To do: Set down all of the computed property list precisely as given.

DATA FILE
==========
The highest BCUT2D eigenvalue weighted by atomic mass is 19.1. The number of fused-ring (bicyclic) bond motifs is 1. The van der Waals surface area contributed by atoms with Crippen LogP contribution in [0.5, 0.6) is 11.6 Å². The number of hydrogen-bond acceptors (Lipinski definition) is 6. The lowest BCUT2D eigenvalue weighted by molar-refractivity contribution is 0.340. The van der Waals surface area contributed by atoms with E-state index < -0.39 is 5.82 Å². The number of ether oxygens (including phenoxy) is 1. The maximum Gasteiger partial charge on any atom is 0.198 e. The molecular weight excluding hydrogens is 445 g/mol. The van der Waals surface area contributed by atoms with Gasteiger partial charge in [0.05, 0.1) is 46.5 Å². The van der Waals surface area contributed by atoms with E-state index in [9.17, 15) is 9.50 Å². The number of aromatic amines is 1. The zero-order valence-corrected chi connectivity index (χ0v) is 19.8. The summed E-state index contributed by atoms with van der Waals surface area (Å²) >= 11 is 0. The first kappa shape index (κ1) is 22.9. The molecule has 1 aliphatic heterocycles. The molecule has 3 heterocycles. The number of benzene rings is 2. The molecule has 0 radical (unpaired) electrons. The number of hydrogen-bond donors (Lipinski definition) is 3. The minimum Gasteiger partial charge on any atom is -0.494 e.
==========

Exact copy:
The highest BCUT2D eigenvalue weighted by atomic mass is 19.1. The number of fused-ring (bicyclic) bond motifs is 1. The van der Waals surface area contributed by atoms with Crippen LogP contribution in [0.5, 0.6) is 11.6 Å². The number of hydrogen-bond acceptors (Lipinski definition) is 6. The lowest BCUT2D eigenvalue weighted by molar-refractivity contribution is 0.340. The van der Waals surface area contributed by atoms with E-state index < -0.39 is 5.82 Å². The number of ether oxygens (including phenoxy) is 1. The maximum Gasteiger partial charge on any atom is 0.198 e. The molecular weight excluding hydrogens is 445 g/mol. The van der Waals surface area contributed by atoms with Gasteiger partial charge in [0.05, 0.1) is 46.5 Å². The van der Waals surface area contributed by atoms with E-state index in [9.17, 15) is 9.50 Å². The number of aromatic amines is 1. The zero-order valence-corrected chi connectivity index (χ0v) is 19.8. The summed E-state index contributed by atoms with van der Waals surface area (Å²) >= 11 is 0. The first kappa shape index (κ1) is 22.9. The molecule has 1 aliphatic heterocycles. The molecule has 3 heterocycles. The number of benzene rings is 2. The molecule has 0 radical (unpaired) electrons. The number of hydrogen-bond donors (Lipinski definition) is 3. The minimum Gasteiger partial charge on any atom is -0.494 e.